Consolidation of domain name complaints possible under UDRP rules


The internet is an essential path for the development of trade and some Chinese companies may consider registering domain names containing renowned trademarks with “.cn” when the owners of these trademarks did not make such reservations.

The World Intellectual Property Organization’s (WIPO) Arbitration and Mediation Centre makes available extra-judicial proceedings that may be initiated by trademarks owners in order to obtain the withdrawal or transfer of such domain names.

Sometimes, these reservations are made under multiple names and addresses.

In a decision on 11 September 2017, the administrative panel of WIPO demonstrated that Uniform Domain-Name Dispute Resolution Policy (UDRP) rules can adapt to this situation. The panel decided that a single complaint could be directed against multiple domain names, even though their registrants had different names and addresses, and ordered the transfer of the contested domain names to the complainant.

In this case, Chinese companies registered six domain names containing the name of the famous French designer Pierre Hardy, under different names and addresses. All these domain names led to active websites where content was essentially similar, offering for sale counterfeits bearing the trademark Pierre Hardy.

The registrar address of the six domain names was initially the same. However, the addresses related to two of the domain names were changed shortly after the complainant requested to add them to the same complaint that was initially directed against the four others.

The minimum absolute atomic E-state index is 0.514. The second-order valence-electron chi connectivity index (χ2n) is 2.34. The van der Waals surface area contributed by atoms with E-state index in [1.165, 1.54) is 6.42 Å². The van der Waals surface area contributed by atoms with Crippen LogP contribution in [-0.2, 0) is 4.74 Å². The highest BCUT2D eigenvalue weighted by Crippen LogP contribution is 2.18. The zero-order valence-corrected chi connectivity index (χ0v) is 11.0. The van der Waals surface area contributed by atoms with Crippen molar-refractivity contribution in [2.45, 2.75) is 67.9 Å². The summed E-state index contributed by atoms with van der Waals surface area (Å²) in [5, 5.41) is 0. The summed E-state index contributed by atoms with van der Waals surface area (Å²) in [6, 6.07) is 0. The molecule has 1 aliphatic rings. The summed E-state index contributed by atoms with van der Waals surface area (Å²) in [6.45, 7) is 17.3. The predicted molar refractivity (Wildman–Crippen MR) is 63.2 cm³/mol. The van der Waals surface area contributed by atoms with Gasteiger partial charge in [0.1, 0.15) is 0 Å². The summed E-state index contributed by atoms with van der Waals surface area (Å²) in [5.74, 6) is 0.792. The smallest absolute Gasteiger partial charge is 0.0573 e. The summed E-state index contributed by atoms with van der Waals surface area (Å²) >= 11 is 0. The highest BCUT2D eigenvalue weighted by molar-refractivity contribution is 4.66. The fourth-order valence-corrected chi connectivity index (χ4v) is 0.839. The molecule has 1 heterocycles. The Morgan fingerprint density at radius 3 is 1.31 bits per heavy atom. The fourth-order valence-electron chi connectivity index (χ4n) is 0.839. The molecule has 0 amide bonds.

Under UDRP rules, a complaint cannot be directed against several respondents. However, the panel may agree to consolidate cases if the plaintiff manages to demonstrate that the domain names in question are subject to the same ownership and control. In this case, the panel broadly interpreted the notion of “common control” and took into account the facts that the administrative, billing and technical contacts relating to the six relevant domain names were the same, and the content of the websites was essentially similar in that they all offered sales of apparently counterfeit products of the complainant.

The panel also decided that the proceedings could be in English because the disputed domain names contained English words and the content of the websites linked to the contested domain names was also in English. In view of those elements, the panel considered that the respondent was deemed to have an adequate level of understanding of the English language.

Chinese companies should thus check, before registering, that their domain names with .cn do not interfere with other trademark owners, even if the latter have not proceeded with reservation using the .cn extension.

Aurélia Marie is a partner at Cabinet Beau de Loménie in Paris subscripton ad red 2022